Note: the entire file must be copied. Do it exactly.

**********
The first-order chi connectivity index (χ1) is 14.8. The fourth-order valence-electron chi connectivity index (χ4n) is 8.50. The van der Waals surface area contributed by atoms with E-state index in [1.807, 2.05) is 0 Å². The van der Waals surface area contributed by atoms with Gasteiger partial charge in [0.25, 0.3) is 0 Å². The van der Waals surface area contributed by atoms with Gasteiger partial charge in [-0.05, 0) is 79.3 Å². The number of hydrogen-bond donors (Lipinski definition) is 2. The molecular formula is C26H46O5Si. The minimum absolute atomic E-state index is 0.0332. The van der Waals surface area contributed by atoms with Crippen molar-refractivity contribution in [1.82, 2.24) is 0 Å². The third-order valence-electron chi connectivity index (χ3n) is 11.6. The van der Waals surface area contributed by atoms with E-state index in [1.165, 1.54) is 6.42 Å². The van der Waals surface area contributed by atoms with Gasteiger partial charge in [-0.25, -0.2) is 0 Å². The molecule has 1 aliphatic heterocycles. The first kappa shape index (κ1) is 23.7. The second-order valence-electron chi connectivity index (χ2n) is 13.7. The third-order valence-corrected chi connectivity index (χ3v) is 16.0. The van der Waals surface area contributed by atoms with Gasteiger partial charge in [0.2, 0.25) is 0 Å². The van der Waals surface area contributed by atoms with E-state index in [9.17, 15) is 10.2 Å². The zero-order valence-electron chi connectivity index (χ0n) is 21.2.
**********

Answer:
The first-order chi connectivity index (χ1) is 14.8. The fourth-order valence-electron chi connectivity index (χ4n) is 8.50. The van der Waals surface area contributed by atoms with E-state index in [1.807, 2.05) is 0 Å². The van der Waals surface area contributed by atoms with Gasteiger partial charge in [0.25, 0.3) is 0 Å². The van der Waals surface area contributed by atoms with Gasteiger partial charge in [-0.05, 0) is 79.3 Å². The number of hydrogen-bond donors (Lipinski definition) is 2. The molecular formula is C26H46O5Si. The minimum absolute atomic E-state index is 0.0332. The van der Waals surface area contributed by atoms with Crippen molar-refractivity contribution in [1.82, 2.24) is 0 Å². The third-order valence-electron chi connectivity index (χ3n) is 11.6. The van der Waals surface area contributed by atoms with E-state index in [1.165, 1.54) is 6.42 Å². The van der Waals surface area contributed by atoms with Gasteiger partial charge in [-0.25, -0.2) is 0 Å². The molecule has 1 aliphatic heterocycles. The first kappa shape index (κ1) is 23.7. The second-order valence-electron chi connectivity index (χ2n) is 13.7. The third-order valence-corrected chi connectivity index (χ3v) is 16.0. The van der Waals surface area contributed by atoms with Gasteiger partial charge in [0.2, 0.25) is 0 Å². The van der Waals surface area contributed by atoms with E-state index in [9.17, 15) is 10.2 Å². The zero-order valence-electron chi connectivity index (χ0n) is 21.2.